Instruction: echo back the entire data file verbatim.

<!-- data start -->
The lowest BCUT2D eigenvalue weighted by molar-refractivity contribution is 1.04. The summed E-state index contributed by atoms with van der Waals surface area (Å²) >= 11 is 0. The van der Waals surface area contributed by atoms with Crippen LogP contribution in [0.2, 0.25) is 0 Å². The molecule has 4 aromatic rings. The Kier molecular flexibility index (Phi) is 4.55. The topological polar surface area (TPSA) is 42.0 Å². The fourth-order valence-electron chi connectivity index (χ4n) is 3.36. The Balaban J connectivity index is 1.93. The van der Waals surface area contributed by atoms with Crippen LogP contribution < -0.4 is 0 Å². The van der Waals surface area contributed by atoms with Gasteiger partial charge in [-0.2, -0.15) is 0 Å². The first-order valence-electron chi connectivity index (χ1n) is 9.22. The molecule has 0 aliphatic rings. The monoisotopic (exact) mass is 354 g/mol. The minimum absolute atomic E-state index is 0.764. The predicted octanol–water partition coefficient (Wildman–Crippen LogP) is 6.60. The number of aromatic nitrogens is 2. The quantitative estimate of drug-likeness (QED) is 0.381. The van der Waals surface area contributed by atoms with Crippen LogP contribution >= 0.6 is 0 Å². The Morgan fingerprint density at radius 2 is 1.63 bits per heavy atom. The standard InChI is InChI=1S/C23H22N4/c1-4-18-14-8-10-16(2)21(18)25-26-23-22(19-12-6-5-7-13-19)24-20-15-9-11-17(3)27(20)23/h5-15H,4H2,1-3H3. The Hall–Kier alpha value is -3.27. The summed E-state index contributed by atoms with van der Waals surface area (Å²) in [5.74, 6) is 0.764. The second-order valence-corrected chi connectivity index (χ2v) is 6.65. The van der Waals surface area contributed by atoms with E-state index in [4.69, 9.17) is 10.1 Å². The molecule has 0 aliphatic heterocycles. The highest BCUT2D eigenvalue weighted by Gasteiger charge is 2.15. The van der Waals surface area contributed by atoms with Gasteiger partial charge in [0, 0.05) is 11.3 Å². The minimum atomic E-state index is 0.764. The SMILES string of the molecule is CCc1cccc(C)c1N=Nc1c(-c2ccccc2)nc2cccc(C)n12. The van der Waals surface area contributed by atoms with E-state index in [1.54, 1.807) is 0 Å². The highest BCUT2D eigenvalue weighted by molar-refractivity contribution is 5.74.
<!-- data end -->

The lowest BCUT2D eigenvalue weighted by molar-refractivity contribution is 1.04. The summed E-state index contributed by atoms with van der Waals surface area (Å²) >= 11 is 0. The van der Waals surface area contributed by atoms with Crippen LogP contribution in [0.2, 0.25) is 0 Å². The molecule has 4 aromatic rings. The Kier molecular flexibility index (Phi) is 4.55. The topological polar surface area (TPSA) is 42.0 Å². The fourth-order valence-electron chi connectivity index (χ4n) is 3.36. The Balaban J connectivity index is 1.93. The van der Waals surface area contributed by atoms with Crippen LogP contribution < -0.4 is 0 Å². The van der Waals surface area contributed by atoms with Gasteiger partial charge in [-0.2, -0.15) is 0 Å². The first-order valence-electron chi connectivity index (χ1n) is 9.22. The molecule has 0 aliphatic rings. The monoisotopic (exact) mass is 354 g/mol. The minimum absolute atomic E-state index is 0.764. The predicted octanol–water partition coefficient (Wildman–Crippen LogP) is 6.60. The number of aromatic nitrogens is 2. The quantitative estimate of drug-likeness (QED) is 0.381. The van der Waals surface area contributed by atoms with Crippen LogP contribution >= 0.6 is 0 Å². The Morgan fingerprint density at radius 2 is 1.63 bits per heavy atom. The standard InChI is InChI=1S/C23H22N4/c1-4-18-14-8-10-16(2)21(18)25-26-23-22(19-12-6-5-7-13-19)24-20-15-9-11-17(3)27(20)23/h5-15H,4H2,1-3H3. The Hall–Kier alpha value is -3.27. The summed E-state index contributed by atoms with van der Waals surface area (Å²) in [5.74, 6) is 0.764. The second-order valence-corrected chi connectivity index (χ2v) is 6.65. The van der Waals surface area contributed by atoms with E-state index in [4.69, 9.17) is 10.1 Å². The molecule has 0 aliphatic heterocycles. The highest BCUT2D eigenvalue weighted by Gasteiger charge is 2.15. The van der Waals surface area contributed by atoms with Gasteiger partial charge in [0, 0.05) is 11.3 Å². The minimum atomic E-state index is 0.764. The SMILES string of the molecule is CCc1cccc(C)c1N=Nc1c(-c2ccccc2)nc2cccc(C)n12. The van der Waals surface area contributed by atoms with E-state index in [1.54, 1.807) is 0 Å². The highest BCUT2D eigenvalue weighted by molar-refractivity contribution is 5.74.